Iron Man of The Month

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Courtesy of Joe Fahnestock, Union City, Indiana ''Eyes to the front'' President LeRoy Blaker of National Threshers, heads into the big afternoon parade at Wauseon, Ohio fairgrounds, throttling his spic 'n span Port Huron compound.
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Courtesy of R. Dayton Nichols, 6128 Route 5, Stafford, New York 14143 April 1910 - Huber Sales Demonstration at Claredon, New York. R. M. Nichols, Engineer on Huber M. Cole is Engineer and owner of Avery. Town of Claredon bought Huber Roller and 3 years l
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Courtesy of Joe Fahnestock, Union City, Indiana Always the impeccable engineer President LeRoy Blaker makes final inspections on his beloved Port Huron compound, prior to entry into grandstand parade at Wauseon, Ohio fairgrounds. It's his job to keep ever
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Courtesy of Lawrence Barber, Belfast, New York 14711 This is my 18 hp. Frick Steam Engine, serial No. 18773, taken August 1965 the day I was bringing it home from Canandaigua, New York.
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Courtesy of R. Dayton Nichols, 6128 Route 5, Stafford, New York 14143 1908 Waterloo Traction Steam Engine, 16 hp. Serial No. 832. Made in Waterloo, Ont. Canada. Owned and operated by Kenneth C. McCormack, Jordan, New York.


Whether it’s supervising the degree of incline on the
hill-climb, deciding the position of the Prony Brake Wheel,
checking out last-minute inspections on the big sawmill, calling up
the order of the afternoon grandstand parade or presiding at the
evening conclave of the annual National Threshermen’s Reunion
the slight, be-spectacled man in the polka-dot cap must be
‘Johnny on the spot’ to add his final blessing.

For the agile, 78 year old non-drinking, non-smoking and
God-fearing LeRoy Blaker, host to thousands each year at the big
National Threshermen’s Reunion at Wauseon, Ohio, the
challenging job of being president means being everywhere, shaking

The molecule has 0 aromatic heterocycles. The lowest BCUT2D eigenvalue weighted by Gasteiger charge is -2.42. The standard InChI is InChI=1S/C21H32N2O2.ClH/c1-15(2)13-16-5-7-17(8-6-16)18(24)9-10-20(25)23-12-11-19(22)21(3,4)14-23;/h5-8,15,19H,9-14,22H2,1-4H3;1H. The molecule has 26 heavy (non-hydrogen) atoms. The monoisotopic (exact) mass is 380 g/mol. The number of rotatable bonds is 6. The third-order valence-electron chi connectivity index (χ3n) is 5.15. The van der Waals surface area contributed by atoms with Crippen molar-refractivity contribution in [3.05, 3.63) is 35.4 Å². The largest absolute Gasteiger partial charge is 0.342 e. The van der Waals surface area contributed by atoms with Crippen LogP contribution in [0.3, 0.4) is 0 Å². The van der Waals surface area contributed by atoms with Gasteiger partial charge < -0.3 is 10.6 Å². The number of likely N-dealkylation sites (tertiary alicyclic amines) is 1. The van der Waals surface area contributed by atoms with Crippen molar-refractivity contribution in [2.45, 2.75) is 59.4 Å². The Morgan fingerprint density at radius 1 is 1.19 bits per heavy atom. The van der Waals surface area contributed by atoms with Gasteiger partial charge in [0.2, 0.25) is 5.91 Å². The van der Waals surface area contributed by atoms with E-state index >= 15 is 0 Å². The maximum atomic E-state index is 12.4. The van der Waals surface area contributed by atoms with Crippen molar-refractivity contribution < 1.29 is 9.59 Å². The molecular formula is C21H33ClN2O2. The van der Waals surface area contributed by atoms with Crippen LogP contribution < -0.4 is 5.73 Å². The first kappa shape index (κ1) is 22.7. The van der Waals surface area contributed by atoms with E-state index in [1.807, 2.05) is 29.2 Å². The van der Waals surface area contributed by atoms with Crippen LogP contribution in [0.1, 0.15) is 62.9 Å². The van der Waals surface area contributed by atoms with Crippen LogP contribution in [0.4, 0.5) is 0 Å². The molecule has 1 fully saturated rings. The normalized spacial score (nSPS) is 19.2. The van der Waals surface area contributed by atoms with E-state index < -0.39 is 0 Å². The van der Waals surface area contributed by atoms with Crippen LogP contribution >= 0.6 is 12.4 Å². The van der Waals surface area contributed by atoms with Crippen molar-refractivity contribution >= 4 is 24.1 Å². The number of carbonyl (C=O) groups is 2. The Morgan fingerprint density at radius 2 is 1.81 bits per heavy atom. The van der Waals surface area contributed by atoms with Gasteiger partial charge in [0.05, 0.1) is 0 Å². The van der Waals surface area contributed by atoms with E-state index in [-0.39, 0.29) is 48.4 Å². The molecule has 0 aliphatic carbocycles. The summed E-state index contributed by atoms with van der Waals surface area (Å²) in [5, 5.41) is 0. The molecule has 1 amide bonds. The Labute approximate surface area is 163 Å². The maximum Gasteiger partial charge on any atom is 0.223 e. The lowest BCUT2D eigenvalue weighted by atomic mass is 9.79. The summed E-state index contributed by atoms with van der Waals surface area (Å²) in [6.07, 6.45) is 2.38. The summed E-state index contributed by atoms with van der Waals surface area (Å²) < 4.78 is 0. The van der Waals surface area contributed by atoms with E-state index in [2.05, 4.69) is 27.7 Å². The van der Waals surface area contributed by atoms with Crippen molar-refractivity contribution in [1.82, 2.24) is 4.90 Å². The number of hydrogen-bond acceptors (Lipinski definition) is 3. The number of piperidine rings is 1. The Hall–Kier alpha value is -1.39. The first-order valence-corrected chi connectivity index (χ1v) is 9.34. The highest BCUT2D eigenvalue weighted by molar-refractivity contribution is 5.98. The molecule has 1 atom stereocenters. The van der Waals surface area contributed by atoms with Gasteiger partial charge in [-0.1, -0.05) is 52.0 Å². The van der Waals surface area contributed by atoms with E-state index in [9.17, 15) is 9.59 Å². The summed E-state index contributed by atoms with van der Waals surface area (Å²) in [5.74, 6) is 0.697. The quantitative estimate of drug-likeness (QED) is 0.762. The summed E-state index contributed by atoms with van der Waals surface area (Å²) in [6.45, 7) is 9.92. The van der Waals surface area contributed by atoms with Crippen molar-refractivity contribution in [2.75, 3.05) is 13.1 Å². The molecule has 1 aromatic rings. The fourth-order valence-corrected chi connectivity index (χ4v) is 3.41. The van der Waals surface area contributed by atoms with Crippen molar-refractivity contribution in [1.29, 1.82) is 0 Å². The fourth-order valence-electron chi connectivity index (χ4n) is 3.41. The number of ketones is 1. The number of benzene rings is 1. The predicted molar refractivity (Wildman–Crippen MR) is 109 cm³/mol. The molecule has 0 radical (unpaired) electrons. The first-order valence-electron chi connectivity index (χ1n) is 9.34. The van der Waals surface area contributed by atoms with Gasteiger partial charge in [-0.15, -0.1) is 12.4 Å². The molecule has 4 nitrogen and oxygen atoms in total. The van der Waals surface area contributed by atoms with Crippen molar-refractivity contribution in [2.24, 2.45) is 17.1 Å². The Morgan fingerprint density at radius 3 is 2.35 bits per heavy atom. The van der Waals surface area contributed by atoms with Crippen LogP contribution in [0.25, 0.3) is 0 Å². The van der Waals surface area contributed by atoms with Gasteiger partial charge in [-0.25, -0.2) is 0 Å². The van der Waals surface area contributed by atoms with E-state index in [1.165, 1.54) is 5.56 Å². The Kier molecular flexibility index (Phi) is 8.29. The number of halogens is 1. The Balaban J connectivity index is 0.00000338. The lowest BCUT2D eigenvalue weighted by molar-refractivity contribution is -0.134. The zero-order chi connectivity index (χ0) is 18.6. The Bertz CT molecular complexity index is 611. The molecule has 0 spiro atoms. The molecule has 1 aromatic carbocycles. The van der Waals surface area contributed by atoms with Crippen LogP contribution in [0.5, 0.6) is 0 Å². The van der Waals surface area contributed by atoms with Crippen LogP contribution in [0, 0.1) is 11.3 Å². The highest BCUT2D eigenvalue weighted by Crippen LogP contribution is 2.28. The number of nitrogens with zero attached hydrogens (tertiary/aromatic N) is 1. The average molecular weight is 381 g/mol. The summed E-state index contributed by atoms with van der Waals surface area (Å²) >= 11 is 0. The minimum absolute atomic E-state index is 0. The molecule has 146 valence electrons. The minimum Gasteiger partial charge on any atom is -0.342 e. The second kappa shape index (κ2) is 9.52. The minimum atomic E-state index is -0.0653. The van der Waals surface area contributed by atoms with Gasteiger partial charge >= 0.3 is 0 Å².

hands with everyone, preaching boiler-safety, keeping engines
smoking and engineers happy, as well as coaxing all the horsepower
he can get out of that mighty Port Huron compound of his. Little
wonder I understood all this, the day I arrived at my first
threshing show at the LeRoy Blaker farm, near Alvordton, Ohio, back
in 1948, and, thrusting my paw out to get acquainted, said,
‘You’re President LeRoy Blaker? Could I get you to explain
one of these engines for a recording?’ To which, replied he,
mopping sweat and coal-smoke from his brow, ‘I’m too busy
to help you now. Get Ormann Keyser, over there. He can explain the
engines.’ Thus was my ‘baptism of fire’ into the busy
life of one LeRoy Blaker who, with his capable wife and secretary,
Lucille, has been president and guiding spirit of the National
Threshermen, ever since its humble inception on the Blaker farm,
back in 1945.

‘I don’t know why I became so interested in steam
threshing outfits when I was about knee-high to a grasshopper,’
says LeRoy Blaker. who has been hopping up and down on steam engine
decks ever since. ‘My father was a farmer and carpenter when
our family lived near Minden, Nebraska, prior to the

But we’re willing to wager that young LeRoy’s eyes must
have taken in the grand and glorious sight of someone’s steam
threshing rig in operation, sometime, somewhere, during those
precious boyhood years out on the Nebraska plains.

For at a very tender age he was quite preoccupied in making a
boiler out of a tin can, and a whistle from a brass rifle cartridge
generating steam and tooting that whistle from an improved firebox
atop Mom’s kitchen range.

‘A few years later, I bought a book, entitled, Young
Engineer’s Guide, reminisces LeRoy. ‘But, after studying
it, I felt that steam engineering was too complicated for me. as I
was only a lad of thirteen back there in 1902.’

Four years later young Blaker bought a two-horsepower vertical
boiler and made a single-acting steam engine to run his little wood
lathe in his woodshed workshop. Proving quite a boon over his old
foot-powered treadle, the youthful and budding steam engineer
became thoroughly convinced of ‘steam’s esteem.’

‘But the highlight of my steam carrier came when I ran my
first steam traction engine just fifty years ago,’ ‘minds
LeRoy Blaker. ‘And I’ve been actively engaged in operating
them, every year since.’

‘All told, I have owned fourteen steam traction engines
seven simples, and seven compounds in addition to eight grain
threshers, four clover hullers, three corn-husker-shredders, a
large silo-filler, and my present sawmill that I’ve owned and
operated for the past forty years,’ quote the astute president